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Cavs news: Richard Jefferson says NBA Finals was closer than it looked

After playing their way to a No. 2 seed in the NBA’s Eastern Conference, the Cleveland Cavaliers slashed through the 2017 playoffs, right to the NBA Finals for a third straight meeting with the Golden State Warriors. As most hoops fans know, the Cavs fell to the Dubs in 4-1 fashion.

Why the Cavs were defeated in last year’s Finals has been debated on for quite some time. Most say poor shooting, and they would indeed have a case. To be fair, credit must also be given to the Warriors’ defense.

Though the series finished with a 4-1 mark, Cavs forward Richard Jefferson says it was “closer than it looked.”

Via Drew Shiller of csnbayarea.com:

“Fans don’t fully grasp it,” Jefferson recently explained on The Bill Simmons Podcast. “We lose 4-1, right. We didn’t play great. But KD hits that huge shot. Kyle (Korver) — who is one of the great shooters in the history of basketball — he has a good look, it doesn’t drop. That’s part of it.

“And then KD hits a tough shot over LeBron on a dribble-up,” Jefferson continues. “That close. You win the next game and it’s 2-2.

“People don’t understand: ‘Oh 4-1, they killed you.’ It’s like dude, it’s literally one shot here, one shot there.”

Game 1: Warriors 113, Cavaliers 91 — Warriors lead by eight at the half and blew the game open in the third quarter.

Game 2: Warriors 132, Cavaliers 113 — Warriors lead by four midway through the third quarter and then took control.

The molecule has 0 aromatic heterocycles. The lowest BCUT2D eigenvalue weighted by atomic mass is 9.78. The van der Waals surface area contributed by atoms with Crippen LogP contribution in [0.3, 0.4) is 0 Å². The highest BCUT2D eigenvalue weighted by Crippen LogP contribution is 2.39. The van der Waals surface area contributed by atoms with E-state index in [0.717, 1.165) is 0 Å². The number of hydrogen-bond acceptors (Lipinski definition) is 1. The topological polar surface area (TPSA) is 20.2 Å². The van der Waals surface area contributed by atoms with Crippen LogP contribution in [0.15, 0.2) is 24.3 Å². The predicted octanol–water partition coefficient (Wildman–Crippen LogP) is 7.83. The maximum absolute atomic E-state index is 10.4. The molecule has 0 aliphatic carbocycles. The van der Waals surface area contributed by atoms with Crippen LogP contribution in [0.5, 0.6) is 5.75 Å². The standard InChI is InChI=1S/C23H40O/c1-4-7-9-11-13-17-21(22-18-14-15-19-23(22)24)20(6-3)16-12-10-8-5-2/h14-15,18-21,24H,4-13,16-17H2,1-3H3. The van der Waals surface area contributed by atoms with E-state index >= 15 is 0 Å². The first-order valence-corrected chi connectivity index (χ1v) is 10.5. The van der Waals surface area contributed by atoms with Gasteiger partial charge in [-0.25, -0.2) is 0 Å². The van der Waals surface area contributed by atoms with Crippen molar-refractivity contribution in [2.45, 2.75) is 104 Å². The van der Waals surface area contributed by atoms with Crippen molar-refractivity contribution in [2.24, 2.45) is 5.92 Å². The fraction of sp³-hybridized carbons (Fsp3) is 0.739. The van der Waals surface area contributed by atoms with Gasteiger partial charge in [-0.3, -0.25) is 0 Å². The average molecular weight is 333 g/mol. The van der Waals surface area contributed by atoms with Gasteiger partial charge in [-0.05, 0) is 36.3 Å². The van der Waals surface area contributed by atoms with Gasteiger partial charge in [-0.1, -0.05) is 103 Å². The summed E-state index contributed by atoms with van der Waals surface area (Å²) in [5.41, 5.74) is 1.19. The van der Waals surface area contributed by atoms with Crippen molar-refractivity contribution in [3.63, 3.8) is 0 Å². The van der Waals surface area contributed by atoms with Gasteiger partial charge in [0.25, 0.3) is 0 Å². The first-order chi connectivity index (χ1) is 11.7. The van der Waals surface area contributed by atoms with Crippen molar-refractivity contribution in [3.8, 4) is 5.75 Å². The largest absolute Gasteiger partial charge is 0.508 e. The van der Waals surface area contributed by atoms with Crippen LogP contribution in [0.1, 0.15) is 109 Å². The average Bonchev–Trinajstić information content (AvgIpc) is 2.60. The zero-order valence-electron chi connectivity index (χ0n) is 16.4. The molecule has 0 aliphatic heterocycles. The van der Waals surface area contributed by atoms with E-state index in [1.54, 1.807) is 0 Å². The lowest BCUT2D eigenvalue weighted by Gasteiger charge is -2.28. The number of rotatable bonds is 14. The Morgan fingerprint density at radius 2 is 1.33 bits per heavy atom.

Game 3: Warriors 118, Cavaliers 113 — Cavs lead 113-107 with a about 2:30 remaining and had possession…

Game 4: Cavaliers 137, Warriors 116 — Cavs jumped out to a big lead and set the record for most 3-pointers (24) in an NBA Finals game.

“If it’s 2-2, you go there it’s Game 5. There’s zero chance — very similar to the year before — we do not lose on our home court in a Game 6 situation,” Jefferson said. “Now you go Game 7 — anything can happen.

“That’s how close it is. It’s literally a difference between three shots playing in a Game 7 and losing 4-1.”

Game 5: Warriors 129, Cavaliers 100 — Cavs lead by eight early in the second quarter, Warriors lead by 17 late in second quarter, Warriors lead by five at the end of the third quarter.

Maybe the Cavs and Warriors will meet in the Finals again next year, maybe they won’t. If it happens, it would be the fourth consecutive meeting between the two teams on the NBA’s biggest stage — an unprecedented proposal. The regular season is long, however, and the Cavs certainly aren’t counting any metaphorical chickens before they’ve hatched. Let’s just wait and see what happens.

The Land